Vision Disorders in Wakefield, Winchester and Waltham, MA

Treatment Of Vision Disorders In The Greater Boston Area

Many people worldwide suffer from visual disorders, these visual impairments could have detrimental effects if left untreated. Here at North Suburban Eye Associates, we are able to diagnose and treat the following vision disorders.


What Is Presbyopia?

Presbyopia is a condition that typically becomes noticeable for most people around age 45. In children and young adults, the lens inside the eye can easily focus on distant and near objects. With age, the lens loses its ability to focus adequately.

Although presbyopia is not completely understood, it is thought that the lens and its supporting structures lose the ability to make the lens longer during close vision effort. To compensate, affected individuals usually find that holding reading material further away makes the image clearer. Ultimately, aids such as reading glasses are typically needed by the mid-forties.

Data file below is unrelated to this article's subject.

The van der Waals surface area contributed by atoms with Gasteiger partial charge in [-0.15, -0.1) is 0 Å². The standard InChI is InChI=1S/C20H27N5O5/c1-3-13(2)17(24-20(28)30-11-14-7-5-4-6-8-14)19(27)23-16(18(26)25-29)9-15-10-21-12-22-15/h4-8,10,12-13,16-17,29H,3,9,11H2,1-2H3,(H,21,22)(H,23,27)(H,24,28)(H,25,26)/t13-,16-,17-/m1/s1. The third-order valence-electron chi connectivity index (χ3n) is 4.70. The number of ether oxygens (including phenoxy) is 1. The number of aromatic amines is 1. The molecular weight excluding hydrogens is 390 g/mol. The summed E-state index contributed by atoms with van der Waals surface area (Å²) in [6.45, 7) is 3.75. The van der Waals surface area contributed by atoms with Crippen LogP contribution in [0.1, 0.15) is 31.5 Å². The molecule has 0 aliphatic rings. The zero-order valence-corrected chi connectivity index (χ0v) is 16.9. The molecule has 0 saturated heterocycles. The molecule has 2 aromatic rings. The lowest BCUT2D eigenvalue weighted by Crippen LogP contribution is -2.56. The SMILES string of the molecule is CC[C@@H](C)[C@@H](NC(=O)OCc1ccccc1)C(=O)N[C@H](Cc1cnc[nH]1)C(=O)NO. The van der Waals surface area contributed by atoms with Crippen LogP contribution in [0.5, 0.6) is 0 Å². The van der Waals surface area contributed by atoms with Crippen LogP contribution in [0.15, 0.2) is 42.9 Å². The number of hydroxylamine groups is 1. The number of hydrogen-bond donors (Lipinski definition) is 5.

How Is Presbyopia Treated?

Besides glasses, presbyopia can be dealt with in a number of ways. Options include: monovision and multifocal contact lenses, monovision laser vision correction, and new presbyopia correcting implant lenses.

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Myopia (Nearsightedness)

What Is Myopia (Nearsightedness)?

Nearsighted individuals typically have problems seeing well at a distance and are forced to wear glasses or contact lenses. The nearsighted eye is usually longer than a normal eye, and its cornea may also be steeper. Therefore, when light passes through the cornea and lens, it is focused in front of the retina. This will make distant images appear blurred.


How Is Nearsightedness Treated?

There are several refractive surgery solutions available to correct nearly all levels of nearsightedness.

Hyperopia (Farsightedness)

What Is Hyperopia (Farsightedness)?

Farsighted individuals typically develop problems reading up close before the age of 40. The farsighted eye is usually slightly shorter than a normal eye and may have a flatter cornea. Thus, the light of distant objects focuses behind the retina unless the natural lens can compensate fully. Near objects require even greater focusing power to be seen clearly and therefore, blur more easily.